1ENERGY MANAGEMENTTHE END OF CHEAP OILA Public Service PresentationDate : March 2010ByHarjono Zainal AbidinChairmanQUORUM Oil & Gas Sdn BhdKuala Lumpur, MalaysiaE-mail: email@example.com
INTRODUCTIONThe world can now feed a daily oilhabit of nearly 80 million barrels.In the U.S. about two-thirds of theoil goes to make transport fuels.The synthetic fabrics in ourwardrobe and the plastics in justabout everything we touch startedout as oil too.As Daniel Yergin writes in his oilhistory The Prize, we live in "theAge of Hydrocarbon Man."
Oil TradeThe quest for more cheap oil is a losing game:Oil consumption imposes severe costs on the environment, health, and taxpayers.The worlds oil addiction is hastening a day of reckoning.
Oil ConsumptionOil is cheap.In the United States, a gallon of petrol can be cheaper than a bottle of water.It is too cheap for most people to bother conserving.The U.S. remains the king of consumers, accounting for a quarter of the worlds oil even though it hasjust 5 percent of the population.
The End of Cheap Oil?National GeographicJune 2004The Earth holds a finite supply of oil.The flood of crude oil from fields aroundthe world will ultimately top out, thendwindle."In our lifetime," says economist Robert K.Kaufmann of Boston University, who is 46,"we will have to deal with a peak in thesupply of cheap oil."NATIONAL GEOGRAPHIC June 2004http://ngm.nationalgeographic.com/ngm/0406/feature5/
Sustainable alternatives now …. The peak marks the change from an increasing supply ofcheap oil to a dwindling supply of expensive oil. We foresee dire consequences: shortages, price spikes,economic disruption, and a desperate push to wrest oilfrom "unconventional" sources such as tar sands, oilshale, or coal. We need to curb our oil use and develop sustainablealternatives now.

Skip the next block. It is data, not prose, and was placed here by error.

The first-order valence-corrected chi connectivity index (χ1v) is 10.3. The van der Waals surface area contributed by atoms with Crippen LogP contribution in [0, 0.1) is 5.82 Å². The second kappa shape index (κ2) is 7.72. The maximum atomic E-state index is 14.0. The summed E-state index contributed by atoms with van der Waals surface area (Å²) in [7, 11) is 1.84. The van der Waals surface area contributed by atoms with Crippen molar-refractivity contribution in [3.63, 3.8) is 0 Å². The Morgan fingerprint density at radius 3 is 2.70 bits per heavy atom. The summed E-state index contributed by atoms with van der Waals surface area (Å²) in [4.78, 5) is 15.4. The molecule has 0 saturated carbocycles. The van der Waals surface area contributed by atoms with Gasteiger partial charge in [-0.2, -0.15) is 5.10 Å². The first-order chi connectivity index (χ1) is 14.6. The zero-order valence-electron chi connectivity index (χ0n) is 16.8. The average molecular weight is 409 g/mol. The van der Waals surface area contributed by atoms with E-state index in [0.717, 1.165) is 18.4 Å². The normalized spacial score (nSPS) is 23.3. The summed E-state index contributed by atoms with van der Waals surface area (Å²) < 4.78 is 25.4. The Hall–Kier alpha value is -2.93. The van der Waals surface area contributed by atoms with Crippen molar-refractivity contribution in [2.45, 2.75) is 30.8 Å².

7Oil Price Spike 2008This has already caused big spikes in energy prices – including natural gas and electricity – with potentially devastatingeconomic and social impacts.―Global production of oil – including biofuels and so-called ‗nonconventional‘ sources – has scarcely risen since early2005, while the price of oil has soared from $10 per barrel in 1998 to $140 per barrel in June 2008.‖(U.S. Energy Information Administration, Argus Media.4)
9The NEXT Crisis …..AGENDA FEBRUARY 11, 2010, 5:47 A.M. ETThe Next Crisis: Prepare for Peak OilAs Europes leaders gather in Brussels today, they have only onecrisis in mind: the debts that threaten the stability of the EuropeanUnion. They are unlikely to be in any mood to listen to warnings abouta different crisis that is looming and that could cause massivedisruption.A shortage of oil could be a real problem for the world within a fairlyshort period of time. It was unfortunate for the group which chose topoint this out yesterday that they should have chosen to do so on theday the Organization of Petroleum Exporting Countries, or OPEC,reported that the effects of the financial downturn had led to a slightdowngrade in its forecast for oil consumption this year.Against the gloomy economic backdrop that Europe currentlyprovides, siren voices shrieking that a potential energy crisis isimminent and could be worse than the credit crunch are liable to bedismissed as scaremongers.The North Sea Shearwater platform was producingyears beyond expectations.SOURCETHE NEXT CRISIS: PREPARE FOR PEAK OILBy PATIENCE WHEATCROFTFEBRUARY 11, 2010, 5:47 A.M. EThttp://online.wsj.com/article/SB10001424052748704140104575057260398292350.html?mod=wsj_share_facebooK
11What is “Peak Oil”?Peak Oil is also called"Hubberts Peak"– Named for the Shell geologistDr. Marion King Hubbert.– In 1956, Hubbert accuratelypredicted that US domestic oilproduction would peak in1970.
13Decline in SupplyOil production in a given country tends to go into decline at about the halfway point because of falling pressure in theunderground reservoirs, and because oil companies usually discover and exploit the largest oil fields first.Oil Producing Countries Past Peak